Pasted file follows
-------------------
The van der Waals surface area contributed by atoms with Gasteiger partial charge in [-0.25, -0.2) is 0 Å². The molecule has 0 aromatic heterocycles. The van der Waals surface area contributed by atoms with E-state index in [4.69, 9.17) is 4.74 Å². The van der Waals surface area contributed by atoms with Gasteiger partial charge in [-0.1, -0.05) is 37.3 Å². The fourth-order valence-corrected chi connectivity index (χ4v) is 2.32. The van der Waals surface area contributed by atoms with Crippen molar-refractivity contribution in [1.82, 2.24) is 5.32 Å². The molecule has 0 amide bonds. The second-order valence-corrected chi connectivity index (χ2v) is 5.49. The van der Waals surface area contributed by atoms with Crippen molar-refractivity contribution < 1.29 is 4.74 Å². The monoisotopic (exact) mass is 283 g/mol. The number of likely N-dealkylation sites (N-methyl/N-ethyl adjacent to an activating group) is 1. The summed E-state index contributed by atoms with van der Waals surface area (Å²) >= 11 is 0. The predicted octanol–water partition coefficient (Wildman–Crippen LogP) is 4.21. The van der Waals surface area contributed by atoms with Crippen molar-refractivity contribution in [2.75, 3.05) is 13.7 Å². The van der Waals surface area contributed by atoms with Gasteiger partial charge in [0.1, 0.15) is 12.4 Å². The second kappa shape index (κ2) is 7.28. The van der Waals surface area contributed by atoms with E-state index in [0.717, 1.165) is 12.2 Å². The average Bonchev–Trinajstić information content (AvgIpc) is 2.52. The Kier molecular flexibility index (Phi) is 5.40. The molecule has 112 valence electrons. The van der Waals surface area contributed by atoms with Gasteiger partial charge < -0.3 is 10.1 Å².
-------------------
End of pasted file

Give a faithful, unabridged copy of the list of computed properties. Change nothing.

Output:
The van der Waals surface area contributed by atoms with Gasteiger partial charge in [-0.25, -0.2) is 0 Å². The molecule has 0 aromatic heterocycles. The van der Waals surface area contributed by atoms with E-state index in [4.69, 9.17) is 4.74 Å². The van der Waals surface area contributed by atoms with Gasteiger partial charge in [-0.1, -0.05) is 37.3 Å². The fourth-order valence-corrected chi connectivity index (χ4v) is 2.32. The van der Waals surface area contributed by atoms with Crippen molar-refractivity contribution in [1.82, 2.24) is 5.32 Å². The molecule has 0 amide bonds. The second-order valence-corrected chi connectivity index (χ2v) is 5.49. The van der Waals surface area contributed by atoms with Crippen molar-refractivity contribution < 1.29 is 4.74 Å². The monoisotopic (exact) mass is 283 g/mol. The number of likely N-dealkylation sites (N-methyl/N-ethyl adjacent to an activating group) is 1. The summed E-state index contributed by atoms with van der Waals surface area (Å²) >= 11 is 0. The predicted octanol–water partition coefficient (Wildman–Crippen LogP) is 4.21. The van der Waals surface area contributed by atoms with Crippen molar-refractivity contribution in [2.75, 3.05) is 13.7 Å². The van der Waals surface area contributed by atoms with Gasteiger partial charge in [0.1, 0.15) is 12.4 Å². The second kappa shape index (κ2) is 7.28. The van der Waals surface area contributed by atoms with E-state index in [0.717, 1.165) is 12.2 Å². The average Bonchev–Trinajstić information content (AvgIpc) is 2.52. The Kier molecular flexibility index (Phi) is 5.40. The molecule has 112 valence electrons. The van der Waals surface area contributed by atoms with Gasteiger partial charge < -0.3 is 10.1 Å².